Also, issues related to PDVSA contracts can only be resolved in Venezuelan courts, unless, like in the case of major contracts between PDVSA and other oil corporations, it submits to ICSID which in turn needs special sanction by the government.

            So ask yourself this: were all those steps followed? My belief, and that of people I have consulted about this matter, is they weren’t, and I hope you can agree that I have much better sources in my country than you. Claire Williams et al can give you all the “no comment” replies they wants, and make all kind of baseless stories about the sanctity of the contract, but that doesn’t change the fact that the relationship Williams – PDVSA hinges entirely on whether or not Rafael Ramirez & co want to continue funding Pastor. Word in Caracas is that they won’t, and so what’s Williams going to do about it?

            1. Truly fascinating insight.

              It’s difficult to disagree with any of of your points, except perhaps Williams lack of due diligence.

              Williams may have fully realized they would have no legal recourse were PDVSA to withhold funding. With no one else offering the team 50 million dollars per year, it’s possible they took the money and quietly accepted the risks.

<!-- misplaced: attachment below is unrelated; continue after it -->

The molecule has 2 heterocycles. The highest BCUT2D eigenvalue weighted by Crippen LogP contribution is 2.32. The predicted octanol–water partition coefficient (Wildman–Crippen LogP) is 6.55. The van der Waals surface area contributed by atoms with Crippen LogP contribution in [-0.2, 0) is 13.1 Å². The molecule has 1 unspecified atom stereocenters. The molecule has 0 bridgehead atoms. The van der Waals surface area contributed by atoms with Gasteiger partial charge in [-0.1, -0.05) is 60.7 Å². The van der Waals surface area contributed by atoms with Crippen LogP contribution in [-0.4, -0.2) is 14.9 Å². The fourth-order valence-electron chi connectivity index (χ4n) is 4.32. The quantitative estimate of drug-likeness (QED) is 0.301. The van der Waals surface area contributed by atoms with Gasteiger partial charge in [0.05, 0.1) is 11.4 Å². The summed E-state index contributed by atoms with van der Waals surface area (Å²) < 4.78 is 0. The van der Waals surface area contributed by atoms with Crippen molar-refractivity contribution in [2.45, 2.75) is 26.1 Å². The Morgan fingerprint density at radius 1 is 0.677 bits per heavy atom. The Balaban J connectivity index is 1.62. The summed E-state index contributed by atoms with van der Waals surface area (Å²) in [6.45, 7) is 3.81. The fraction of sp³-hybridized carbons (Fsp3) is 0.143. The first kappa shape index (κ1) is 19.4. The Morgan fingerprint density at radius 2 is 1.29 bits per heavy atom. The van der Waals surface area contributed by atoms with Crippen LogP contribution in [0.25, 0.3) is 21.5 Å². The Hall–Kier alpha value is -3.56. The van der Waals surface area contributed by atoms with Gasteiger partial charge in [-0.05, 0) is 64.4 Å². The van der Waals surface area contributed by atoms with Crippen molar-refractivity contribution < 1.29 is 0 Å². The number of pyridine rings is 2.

Being that Williams is a publicly traded company, one does wonder if this willful blindness could create problems for the firm. Much may depend on how the arrangement was publicly described by the team’s financial statements and their leadership.

              Shareholder lawsuits have been built on far less.

            2. Interesting points. In my experience, contracts often have the juristiction for any dispute resolution. It would be mind boggling if this weren’t the UK (ie where Williams is based). Therefore they could seek action in the UK courts, rather than in Venezuela as you suggest. If the action were found in Williams favour, the court might use any UK based assets of PDVSA as security/compensation until PDVSA paid up.

              1. Perhaps not so mind boggling when one takes into account Williams troubled financial situation, and that this single deal reportedly offered the team 50 million per year.

                One does wonder if payments are now in arrears, and what that would mean for the rest of Maldonado’s season.

              2. Quite right Adrian, but for PDVSA to agree to have the UK as jurisdiction for any dispute resolution it must have requested a special government action (presidential decree, special law, Congress approval) that would allow in the specific case of the contract to cede Venezuelan jurisdiction and accept the UK’s.

                There’s no record, anywhere, of that special action having ever taken place…

    2. Actually, the contract has been circulating around for some time, since someone form the Venezuelan opposition has published it on the web. Try googling for it.

        1. From your writings Joe, it seems clear that Williams has refused to deny the legitimacy of the document.